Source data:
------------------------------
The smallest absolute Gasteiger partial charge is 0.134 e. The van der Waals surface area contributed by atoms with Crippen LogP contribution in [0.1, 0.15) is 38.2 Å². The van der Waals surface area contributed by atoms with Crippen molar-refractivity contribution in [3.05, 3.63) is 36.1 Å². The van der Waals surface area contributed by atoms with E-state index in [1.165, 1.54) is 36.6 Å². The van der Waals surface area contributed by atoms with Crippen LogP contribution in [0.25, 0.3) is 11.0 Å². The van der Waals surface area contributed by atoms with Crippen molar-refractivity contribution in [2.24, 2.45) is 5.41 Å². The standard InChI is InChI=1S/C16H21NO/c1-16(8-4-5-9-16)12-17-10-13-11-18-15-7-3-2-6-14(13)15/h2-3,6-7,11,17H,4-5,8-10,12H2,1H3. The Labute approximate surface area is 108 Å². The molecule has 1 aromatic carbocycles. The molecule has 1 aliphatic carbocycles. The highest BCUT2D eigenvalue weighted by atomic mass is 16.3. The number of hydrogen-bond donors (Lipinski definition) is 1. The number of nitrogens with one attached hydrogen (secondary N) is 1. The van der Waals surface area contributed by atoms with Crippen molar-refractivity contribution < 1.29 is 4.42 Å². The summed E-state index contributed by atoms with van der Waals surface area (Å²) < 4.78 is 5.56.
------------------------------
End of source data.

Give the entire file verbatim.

The smallest absolute Gasteiger partial charge is 0.134 e. The van der Waals surface area contributed by atoms with Crippen LogP contribution in [0.1, 0.15) is 38.2 Å². The van der Waals surface area contributed by atoms with Crippen molar-refractivity contribution in [3.05, 3.63) is 36.1 Å². The van der Waals surface area contributed by atoms with E-state index in [1.165, 1.54) is 36.6 Å². The van der Waals surface area contributed by atoms with Crippen LogP contribution in [0.25, 0.3) is 11.0 Å². The van der Waals surface area contributed by atoms with Crippen molar-refractivity contribution in [2.24, 2.45) is 5.41 Å². The standard InChI is InChI=1S/C16H21NO/c1-16(8-4-5-9-16)12-17-10-13-11-18-15-7-3-2-6-14(13)15/h2-3,6-7,11,17H,4-5,8-10,12H2,1H3. The Labute approximate surface area is 108 Å². The molecule has 1 aromatic carbocycles. The molecule has 1 aliphatic carbocycles. The highest BCUT2D eigenvalue weighted by atomic mass is 16.3. The number of hydrogen-bond donors (Lipinski definition) is 1. The number of nitrogens with one attached hydrogen (secondary N) is 1. The van der Waals surface area contributed by atoms with Crippen molar-refractivity contribution < 1.29 is 4.42 Å². The summed E-state index contributed by atoms with van der Waals surface area (Å²) < 4.78 is 5.56.